Poizner to spend his own money on term limit fight

Times Staff Writer

Insurance Commissioner Steve Poizner committed his personal wealth Tuesday to defeating a Feb. 5 term limits ballot initiative that would allow current legislators to stick around a few more years.

Poizner called the initiative a “naked power grab” by sitting Democratic legislators and said he would spend at least $1.5 million to educate voters against it.

A national group called U.S. Term Limits also donated $1.5 million Tuesday, suddenly enriching an opposition movement that until now had struggled, gathering less than $200,000 in contributions.


Poizner, a Republican who made a fortune as a Silicon Valley entrepreneur before he entered politics, said he would be chief spokesman for the campaign and spend more than $1.5 million if necessary.

“Proposition 93 has been written very cleverly by the authors, mainly the legislative leaders, to fool voters into thinking that Proposition 93 will actually shrink -- tighten -- term limits when in fact Proposition 93 will do exactly the opposite for the vast majority of people in the Legislature,” he said.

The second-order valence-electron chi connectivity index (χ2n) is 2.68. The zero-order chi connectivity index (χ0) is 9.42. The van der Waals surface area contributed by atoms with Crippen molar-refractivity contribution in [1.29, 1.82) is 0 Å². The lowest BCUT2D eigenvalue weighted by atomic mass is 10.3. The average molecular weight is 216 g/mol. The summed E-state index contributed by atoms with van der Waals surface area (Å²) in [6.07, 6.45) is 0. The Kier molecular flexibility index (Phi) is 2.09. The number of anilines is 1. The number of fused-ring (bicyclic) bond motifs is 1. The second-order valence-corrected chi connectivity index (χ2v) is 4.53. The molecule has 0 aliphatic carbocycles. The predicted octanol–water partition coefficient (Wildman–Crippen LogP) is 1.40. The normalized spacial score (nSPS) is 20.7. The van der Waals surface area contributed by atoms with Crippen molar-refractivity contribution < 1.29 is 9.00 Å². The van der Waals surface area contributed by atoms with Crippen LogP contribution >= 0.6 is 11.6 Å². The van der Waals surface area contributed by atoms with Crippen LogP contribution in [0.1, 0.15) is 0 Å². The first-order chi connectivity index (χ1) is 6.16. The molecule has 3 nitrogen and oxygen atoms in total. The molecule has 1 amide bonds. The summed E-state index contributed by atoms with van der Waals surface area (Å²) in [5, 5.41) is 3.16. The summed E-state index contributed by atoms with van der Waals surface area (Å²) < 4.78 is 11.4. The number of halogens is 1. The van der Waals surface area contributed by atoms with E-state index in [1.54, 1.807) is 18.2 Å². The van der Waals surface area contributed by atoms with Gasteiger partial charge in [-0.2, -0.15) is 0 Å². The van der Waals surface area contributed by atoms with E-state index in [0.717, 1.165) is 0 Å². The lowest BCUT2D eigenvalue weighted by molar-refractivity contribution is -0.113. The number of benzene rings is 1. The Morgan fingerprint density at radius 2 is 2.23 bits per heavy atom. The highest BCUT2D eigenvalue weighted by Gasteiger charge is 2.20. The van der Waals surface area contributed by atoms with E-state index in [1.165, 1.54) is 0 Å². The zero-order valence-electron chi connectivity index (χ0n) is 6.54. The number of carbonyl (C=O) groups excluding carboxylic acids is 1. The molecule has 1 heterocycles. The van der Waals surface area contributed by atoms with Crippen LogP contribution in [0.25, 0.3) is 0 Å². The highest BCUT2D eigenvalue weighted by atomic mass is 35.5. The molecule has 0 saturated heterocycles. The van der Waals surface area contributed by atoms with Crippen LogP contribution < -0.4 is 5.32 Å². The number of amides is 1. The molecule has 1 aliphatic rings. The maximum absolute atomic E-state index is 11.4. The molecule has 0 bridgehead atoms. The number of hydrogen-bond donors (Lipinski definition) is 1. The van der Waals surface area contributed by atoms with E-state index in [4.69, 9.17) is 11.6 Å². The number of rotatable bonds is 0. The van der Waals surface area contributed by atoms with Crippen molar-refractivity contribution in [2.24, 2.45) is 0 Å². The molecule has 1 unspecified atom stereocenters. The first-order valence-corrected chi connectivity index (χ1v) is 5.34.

The initiative would shorten the overall number of years a lawmaker could serve in the Legislature from 14 to 12 but allow politicians to serve all of those years in either the Assembly or Senate. It would allow Assembly Speaker Fabian Nunez (D-Los Angeles) to stay six years beyond 2008, when he would otherwise be forced out by term limits. Senate President Don Perata (D-Oakland) could stay an additional four years if Proposition 93 passed.

Initiative backers say the “modest” tweak to California’s 17-year-old term limits law would slow a revolving door that ousts lawmakers before they have time to master complex public policy. The measure’s “aim is simple: to make the Legislature more efficient and effective,” said Richard Stapler, spokesman for the Yes on Proposition 93 campaign.

Proponents have raised $3.2 million since January, most of it from unions, corporations and others with business before the Legislature. At least seven Assembly Democrats have donated a total of $260,000 from their political committees.

Raising money to defeat Proposition 93 won’t be easy, Poizner said, because those seeking favor in the Legislature will be reluctant to anger lawmakers.


Poizner is considered a likely candidate for governor in 2010, but denied Tuesday in a Sacramento news conference that he was leading the fight against Proposition 93 to make his name better known among voters.

“Frankly there’s nothing more important than having competitive elections in this state, and Proposition 93 is going exactly the opposite direction,” he said.